Approximately 90% of companies are not ready for primetime. These companies will attract little interest and are highly likely to see buyers walk away long before due diligence. The main reason lies in the owner’s flawed approach to building value. Bigger is not necessarily better. Owners are not looking at their business through the lens of a buyer to assess the company’s readiness to enter a sales process, and exit the other end with a great deal for shareholders

Symptoms of this behavior include;

  • Failing to continually invest in new products may save you money and produce attractive cash flows for a period, but it kills long term value.
  • And doing every key element of your business yourself may be satisfying and fun (if a little stressful) but it’s not creating a business with long term sustainability.
  • A lack of investment in talent performing key roles will stifle innovation, suppress moral, encourage mediocracy, and fail to challenge the owner’s strategy.
  • Ultimately we are creating unsustainable businesses.

In the beginning, during the first five years of a company’s life the owner(s) are just trying to make money. They are trying not to run out of cash. As the company hopefully grows, then sales and profits start to climb and a certain comfort sets in. However we believe at The Portfolio Partnership (TPP) that this is exactly the time when owners should start to worship a new Report Card.

The earlier that leadership looks through the lens of a buyer, the quicker that company starts to scale in a more sustainable, safe and profitable way.

Look, assessing your business through the lens of an acquirer will potentially uncover uncomfortable answers. That’s normal. But those answers, those insights will put you on a path of safety not risk. It’s not about an Exit Strategy, it’s about an Options Strategy. By scaling your business and measuring increased shareholder value using our Saleability Test you will prioritize the right stuff. You will give yourself the option of selling your business or attracting funding. It’s easy to work on the wrong stuff. The stuff that’s comfortable.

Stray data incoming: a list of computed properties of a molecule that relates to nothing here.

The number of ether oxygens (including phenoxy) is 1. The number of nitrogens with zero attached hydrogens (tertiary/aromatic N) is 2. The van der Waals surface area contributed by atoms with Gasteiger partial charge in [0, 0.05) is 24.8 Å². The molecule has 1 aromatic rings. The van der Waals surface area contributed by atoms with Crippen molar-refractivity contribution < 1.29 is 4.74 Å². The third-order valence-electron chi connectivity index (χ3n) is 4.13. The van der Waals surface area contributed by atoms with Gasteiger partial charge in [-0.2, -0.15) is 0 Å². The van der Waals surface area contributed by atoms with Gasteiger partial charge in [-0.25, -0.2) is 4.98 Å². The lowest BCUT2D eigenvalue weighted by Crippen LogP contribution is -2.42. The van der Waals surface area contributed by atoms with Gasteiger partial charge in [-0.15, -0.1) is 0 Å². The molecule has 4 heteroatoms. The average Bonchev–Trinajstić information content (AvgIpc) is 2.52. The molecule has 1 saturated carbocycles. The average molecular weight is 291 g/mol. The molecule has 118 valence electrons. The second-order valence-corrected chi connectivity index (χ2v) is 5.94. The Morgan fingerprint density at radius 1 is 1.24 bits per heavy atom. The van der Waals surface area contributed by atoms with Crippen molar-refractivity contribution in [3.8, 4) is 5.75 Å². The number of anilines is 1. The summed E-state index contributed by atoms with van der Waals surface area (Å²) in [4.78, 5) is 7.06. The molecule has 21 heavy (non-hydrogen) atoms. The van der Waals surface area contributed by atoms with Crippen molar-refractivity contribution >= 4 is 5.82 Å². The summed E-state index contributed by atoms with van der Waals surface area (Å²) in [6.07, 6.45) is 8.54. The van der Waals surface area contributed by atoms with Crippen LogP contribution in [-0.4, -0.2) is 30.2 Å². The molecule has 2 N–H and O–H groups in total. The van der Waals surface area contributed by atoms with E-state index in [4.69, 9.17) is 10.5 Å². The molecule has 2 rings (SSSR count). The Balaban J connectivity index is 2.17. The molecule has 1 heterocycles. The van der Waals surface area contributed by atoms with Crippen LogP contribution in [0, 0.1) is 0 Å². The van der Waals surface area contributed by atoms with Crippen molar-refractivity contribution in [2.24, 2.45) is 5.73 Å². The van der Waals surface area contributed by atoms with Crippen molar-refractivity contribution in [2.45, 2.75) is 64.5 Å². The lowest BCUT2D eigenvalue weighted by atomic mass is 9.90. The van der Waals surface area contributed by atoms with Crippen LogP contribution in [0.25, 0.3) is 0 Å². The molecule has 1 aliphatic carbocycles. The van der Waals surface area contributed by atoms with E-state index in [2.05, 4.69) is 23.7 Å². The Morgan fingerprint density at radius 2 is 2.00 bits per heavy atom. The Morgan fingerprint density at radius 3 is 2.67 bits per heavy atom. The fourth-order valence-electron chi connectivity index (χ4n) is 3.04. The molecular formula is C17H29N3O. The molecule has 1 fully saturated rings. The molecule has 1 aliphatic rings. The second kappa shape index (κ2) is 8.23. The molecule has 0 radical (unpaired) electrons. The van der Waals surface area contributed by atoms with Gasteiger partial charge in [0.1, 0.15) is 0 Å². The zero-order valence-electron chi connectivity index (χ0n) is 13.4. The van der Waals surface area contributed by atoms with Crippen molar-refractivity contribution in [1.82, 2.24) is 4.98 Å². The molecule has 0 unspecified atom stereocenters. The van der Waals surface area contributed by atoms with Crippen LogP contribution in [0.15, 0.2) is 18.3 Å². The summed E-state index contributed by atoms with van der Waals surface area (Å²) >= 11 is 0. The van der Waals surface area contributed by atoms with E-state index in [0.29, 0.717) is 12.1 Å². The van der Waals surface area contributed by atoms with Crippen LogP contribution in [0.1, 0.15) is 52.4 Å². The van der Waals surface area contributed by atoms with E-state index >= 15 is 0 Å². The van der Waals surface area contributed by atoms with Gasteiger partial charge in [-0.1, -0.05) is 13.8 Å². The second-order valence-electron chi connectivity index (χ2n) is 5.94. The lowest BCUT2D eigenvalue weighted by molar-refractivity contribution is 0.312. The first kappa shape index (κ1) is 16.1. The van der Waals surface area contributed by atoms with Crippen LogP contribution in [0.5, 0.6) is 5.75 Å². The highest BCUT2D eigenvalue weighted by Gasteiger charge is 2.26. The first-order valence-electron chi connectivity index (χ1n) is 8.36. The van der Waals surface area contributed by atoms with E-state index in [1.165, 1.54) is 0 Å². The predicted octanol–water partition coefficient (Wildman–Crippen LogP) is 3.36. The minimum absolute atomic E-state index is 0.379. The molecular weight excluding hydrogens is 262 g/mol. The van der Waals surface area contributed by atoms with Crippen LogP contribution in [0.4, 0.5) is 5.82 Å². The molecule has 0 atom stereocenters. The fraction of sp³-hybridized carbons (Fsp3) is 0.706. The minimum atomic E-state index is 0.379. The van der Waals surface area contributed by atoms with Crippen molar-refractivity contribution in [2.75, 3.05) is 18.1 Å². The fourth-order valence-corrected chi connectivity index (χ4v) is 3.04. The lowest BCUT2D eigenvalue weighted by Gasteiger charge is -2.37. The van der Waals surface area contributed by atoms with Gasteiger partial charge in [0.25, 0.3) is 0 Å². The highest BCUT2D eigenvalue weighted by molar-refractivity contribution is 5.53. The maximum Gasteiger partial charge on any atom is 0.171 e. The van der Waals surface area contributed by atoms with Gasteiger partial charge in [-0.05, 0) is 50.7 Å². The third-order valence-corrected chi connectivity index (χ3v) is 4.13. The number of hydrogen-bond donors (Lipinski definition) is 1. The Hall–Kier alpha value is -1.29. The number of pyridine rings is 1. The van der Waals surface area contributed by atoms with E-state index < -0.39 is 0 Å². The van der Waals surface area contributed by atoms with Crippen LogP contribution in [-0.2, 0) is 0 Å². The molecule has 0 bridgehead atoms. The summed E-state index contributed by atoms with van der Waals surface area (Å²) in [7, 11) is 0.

So returning to the theme of this blog post – the odds of exiting. Using the 2022 M&A Statistics & US Census Data, we posed a question: How many private companies sold out for $10 million or more?

We’ve looked deep into the 2022 US M&A deals from Statista to answer that question.

  • Total number of US firms running a payroll is 6.1 million. And 98.% (6 million) employ less than 100 people. That’s the landscape.
  • During 2022, 18,072 US companies were acquired. That breaks down to 5 public, 314 Private Equity sponsored deals and 17,753 private companies.
  • However of that 17,753 only 4,297 disclosed values or 13,775 gave no value! And we find that out of the 4,297 around 3000 exited for $10 million or more.
  • So even if we assume approximately half of the undisclosed pile (say 7000) sold for $10 million or more – and that’s being generous, we could say that around 10,000 companies exited for $10 million or more.

Conclusion: That’s 0.17% of a total number of 6 million companies. I’m comparing apples with oranges? Of course, but you get my central argument. A retirement type exit is a rarity!

How many companies attempted to sell and failed? We think at least 90,000 who were just not ready. And how many met an Investment Bank and were turned away and didn’t even get off the starting blocks?

Our hypothesis: Not every owner should or want to sell their baby whether it’s first or sixth generation. However there is a huge inefficiency of effort with entrepreneurs scrabbling around focused on the wrong stuff, building risky businesses that are not saleable and not sustainable.


To improve these odds and to transform how entrepreneurs look at their business, we need a different approach. This approach requires owners to address much earlier in a company’s lifecycle, the value drivers that acquirers (or investors) cherish.

This approach measures not just the P&L, Balance Sheet and Cash Flows but uses other stress tests. Tests that measure:


  • On the owner
  • On legacy products
  • On a few key customers


  • Market share
  • Competitive value propositions
  • Relative margins


  • Accuracy of forecasting
  • Quality of earnings
  • Quality of order books


  • Innovation engine
  • Velocity of Revenue & EBITDA
  • Consistency of results

Storytelling & Sales

  • Strategic positioning that’s understood by prospects and employes
  • Solutions that resonate with customers
  • Differentiates you from peers


  • As Jason Fried (Basecamp) said recently it’s the weather not a forecast. It is what it is.
  • So if the culture sucks you change it over time with actions to inspire and motivate
  • You give folk a purpose other than just a paycheck


  • IP is filed
  • Accounts are audited
  • Risk has mitigation plans
  • KPIs measure the right stuff and people are accountable for fixing them

This approach builds safer businesses that can last for decades or be sold if so desired. We call it Scaling through Operational Excellence. The secret is to build meaningful playbooks that work in your industry and that can be managed by the talent you’ve mentored over the years. This is what successful Public Companies and PE Houses do year in year out to build shareholder value. They focus on drivers that make their businesses stronger, safer and more profitable.

This is the work of TPP and we are relatively agnostic on sectors but we tend to get involved at the $3m EBITDA and upwards level.